17 June 2023

Gaming Underground: The Biggest Hits & Their Strange Origins

The gaming industry is one of the world’s most expansive in the entertainment sector. Over the last twenty years, the approach to gaming has changed. First and foremost, the hardware has diversified, allowing gamers to play from smartphones, iPads, PCs and consoles alike. Second, the proliferation of eSports has also turned the industry into a spectator sport.

This has led to a ‘golden era’ in gaming, where virtually everyone in the world has a preferred title. Even if its digital backgammon, an educational game for students or a casual title like Candy Crush Saga, there’s a game for just about every interest and skill level. Unsurprisingly, this has led to a proliferation of new and imaginative titles.

But that doesn’t mean there aren’t a few obvious favorites. For example, even though Super Mario has been around since the early 1980s, the character and world created by Nintendo remain super popular. In fact, the recent The Super Mario Bros. Movie proves just how popular the world and characters are.

But what about other classic hits? Not all were born from the arcade era, after all. In fact, many have downright strange origins. Let’s dive in, starting with a classic table game.

Roulette & Physics

Roulette is considered one of the most exciting casino titles. But anyone who has studied up on the roulette board layout has probably noticed there are quite a few ways to place a bet—or multiple bets. In other words, the game involves quite a bit of probability-based and mathematical thinking. 

This focus on hard numbers actually points back to the origin of the game. Back in the late 1600s, French mathematician and philosopher Blaise Pascal was working to redefine certain laws of motion within physics. To prove his theory, he sought to create a machine that would remain in perpetual motion. Though he failed, the spinning wheel he’d created found a new life beyond the world of science.

By the 1700s, Pascal’s failed experiment had become a critical component of the game of roulette and it had found its way into gaming halls across Paris.

VR & Sword of Damocles

Let’s be clear about one thing: VR has multiple origin stories. We’re going to focus on the Sword of Damocles, the very first head-mounted display that included tracking capabilities, patented in 1968. This early VR display came from a group of computer scientists at MIT who dubbed their creation with its strange moniker.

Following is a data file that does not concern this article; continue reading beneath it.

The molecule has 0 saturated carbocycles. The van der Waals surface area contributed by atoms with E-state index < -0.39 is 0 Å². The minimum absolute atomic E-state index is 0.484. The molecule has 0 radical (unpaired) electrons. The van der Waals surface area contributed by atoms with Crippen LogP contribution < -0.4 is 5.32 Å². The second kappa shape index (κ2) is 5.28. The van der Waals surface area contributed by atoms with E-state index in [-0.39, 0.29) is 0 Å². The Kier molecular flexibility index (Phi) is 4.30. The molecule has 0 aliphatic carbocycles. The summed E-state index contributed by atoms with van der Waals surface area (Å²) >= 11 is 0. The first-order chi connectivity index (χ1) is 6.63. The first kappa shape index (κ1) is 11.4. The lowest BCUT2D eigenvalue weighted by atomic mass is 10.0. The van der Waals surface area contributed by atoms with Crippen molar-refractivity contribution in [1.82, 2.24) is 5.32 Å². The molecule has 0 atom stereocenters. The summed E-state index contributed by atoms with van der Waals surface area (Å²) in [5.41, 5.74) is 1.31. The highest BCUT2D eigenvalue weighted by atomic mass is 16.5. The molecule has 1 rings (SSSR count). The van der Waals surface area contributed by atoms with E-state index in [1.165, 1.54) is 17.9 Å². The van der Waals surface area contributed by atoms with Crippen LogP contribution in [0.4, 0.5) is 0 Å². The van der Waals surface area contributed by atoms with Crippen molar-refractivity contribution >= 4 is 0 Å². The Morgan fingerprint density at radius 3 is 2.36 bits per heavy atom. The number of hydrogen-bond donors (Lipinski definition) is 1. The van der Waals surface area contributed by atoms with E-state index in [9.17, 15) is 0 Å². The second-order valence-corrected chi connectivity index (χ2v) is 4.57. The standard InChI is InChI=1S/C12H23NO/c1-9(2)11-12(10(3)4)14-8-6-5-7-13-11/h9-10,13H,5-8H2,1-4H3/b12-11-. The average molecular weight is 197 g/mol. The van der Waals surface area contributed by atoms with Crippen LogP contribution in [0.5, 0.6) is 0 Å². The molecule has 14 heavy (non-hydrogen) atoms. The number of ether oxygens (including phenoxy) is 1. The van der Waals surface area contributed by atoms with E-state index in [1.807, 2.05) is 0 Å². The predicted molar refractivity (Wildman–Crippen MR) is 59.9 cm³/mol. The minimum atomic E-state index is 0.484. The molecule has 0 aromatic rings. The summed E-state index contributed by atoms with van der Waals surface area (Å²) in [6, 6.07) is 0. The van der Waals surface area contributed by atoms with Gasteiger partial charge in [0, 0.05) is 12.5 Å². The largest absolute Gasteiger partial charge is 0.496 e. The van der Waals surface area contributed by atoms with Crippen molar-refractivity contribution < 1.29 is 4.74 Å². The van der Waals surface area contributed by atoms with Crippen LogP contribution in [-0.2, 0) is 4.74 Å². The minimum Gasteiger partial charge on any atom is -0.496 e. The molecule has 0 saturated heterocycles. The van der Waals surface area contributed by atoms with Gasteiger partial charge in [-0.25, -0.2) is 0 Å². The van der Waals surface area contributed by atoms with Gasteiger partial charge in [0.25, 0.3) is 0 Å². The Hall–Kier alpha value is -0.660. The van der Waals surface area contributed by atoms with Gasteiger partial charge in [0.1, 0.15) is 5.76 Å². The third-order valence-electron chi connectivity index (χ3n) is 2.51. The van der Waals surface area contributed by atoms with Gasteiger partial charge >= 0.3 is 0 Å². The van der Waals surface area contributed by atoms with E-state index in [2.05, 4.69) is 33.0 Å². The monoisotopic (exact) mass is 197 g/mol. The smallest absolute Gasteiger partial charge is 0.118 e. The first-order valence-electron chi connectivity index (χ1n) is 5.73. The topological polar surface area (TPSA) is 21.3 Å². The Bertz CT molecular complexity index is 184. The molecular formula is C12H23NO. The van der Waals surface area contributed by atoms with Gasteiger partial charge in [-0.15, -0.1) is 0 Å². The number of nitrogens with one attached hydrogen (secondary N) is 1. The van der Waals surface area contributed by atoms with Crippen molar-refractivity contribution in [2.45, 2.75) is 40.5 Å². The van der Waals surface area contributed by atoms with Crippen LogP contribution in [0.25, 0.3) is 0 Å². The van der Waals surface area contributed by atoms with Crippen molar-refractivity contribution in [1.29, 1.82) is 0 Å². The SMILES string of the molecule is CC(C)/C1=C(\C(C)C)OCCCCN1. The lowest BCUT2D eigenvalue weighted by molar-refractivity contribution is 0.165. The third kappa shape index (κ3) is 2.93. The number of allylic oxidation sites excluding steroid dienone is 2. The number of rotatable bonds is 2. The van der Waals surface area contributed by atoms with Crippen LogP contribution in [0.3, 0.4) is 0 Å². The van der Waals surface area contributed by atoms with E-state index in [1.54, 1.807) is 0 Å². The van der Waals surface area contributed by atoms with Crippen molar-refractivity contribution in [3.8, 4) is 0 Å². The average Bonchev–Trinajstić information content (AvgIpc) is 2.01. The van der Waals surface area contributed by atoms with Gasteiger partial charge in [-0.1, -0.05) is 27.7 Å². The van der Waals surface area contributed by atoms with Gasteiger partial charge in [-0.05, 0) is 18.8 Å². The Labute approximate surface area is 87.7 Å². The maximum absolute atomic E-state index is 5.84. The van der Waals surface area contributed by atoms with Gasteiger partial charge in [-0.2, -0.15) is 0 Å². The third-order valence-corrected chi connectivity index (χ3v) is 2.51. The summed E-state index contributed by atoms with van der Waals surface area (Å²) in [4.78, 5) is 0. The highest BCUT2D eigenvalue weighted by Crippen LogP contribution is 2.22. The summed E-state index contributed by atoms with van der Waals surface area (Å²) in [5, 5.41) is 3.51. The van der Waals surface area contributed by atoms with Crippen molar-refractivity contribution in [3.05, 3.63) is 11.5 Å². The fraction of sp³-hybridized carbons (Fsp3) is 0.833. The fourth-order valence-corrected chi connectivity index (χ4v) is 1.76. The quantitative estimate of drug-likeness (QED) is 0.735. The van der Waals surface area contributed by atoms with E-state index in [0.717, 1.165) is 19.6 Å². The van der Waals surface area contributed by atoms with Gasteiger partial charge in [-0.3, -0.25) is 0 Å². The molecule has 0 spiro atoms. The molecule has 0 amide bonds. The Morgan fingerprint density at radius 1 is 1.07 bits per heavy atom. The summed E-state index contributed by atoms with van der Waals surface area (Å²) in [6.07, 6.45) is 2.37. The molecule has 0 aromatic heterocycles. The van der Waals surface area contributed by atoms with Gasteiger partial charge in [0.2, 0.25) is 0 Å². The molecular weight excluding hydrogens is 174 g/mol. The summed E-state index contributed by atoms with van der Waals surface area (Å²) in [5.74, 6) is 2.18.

The early technology required a large display system, which included head tracking. To accomplish this, developers created an ‘arm’ that was suspended from the ceiling, following the player around to track head movements and create visuals. This element led to the game’s name, which comes from a biblical story about the burden of kings. In it, one king had a sword mounted above his throne to remind him of the perils of wielding great power—a callback to the headset’s hefty mechanical arm.

The Hobbyist Hits: Tetris & Minecraft

Both roulette and modern VR were the results of influential thinking, tied to huge goals related to physics and digital technology. But not all gaming hits come from people who were intentionally hoping to innovate. Instead, two of the world’s most popular titles were the results of hobbyist tinkering.

During the Soviet Era, a computer engineer named Alexey Pajitnov was going a bit stir-crazy while at work. To pass the time in 1985, he created a digital variation of two of his favorite games. The result was Tetris, which has since become one of the world’s most ubiquitous games. It’s offered on over 65 platforms—which makes it the most ported game in the world. 

Fast forward three decades and another computer programmer, Sweden’s Markus Persson, decided to create his own game using Javascript. In 2009, he decided to turn his hobby into an actual video game, which he titled Minecraft. The open-world game has since become the world’s highest-selling video game of all time as of 2021. To this day, it retains a monthly user rate of around 140 million players.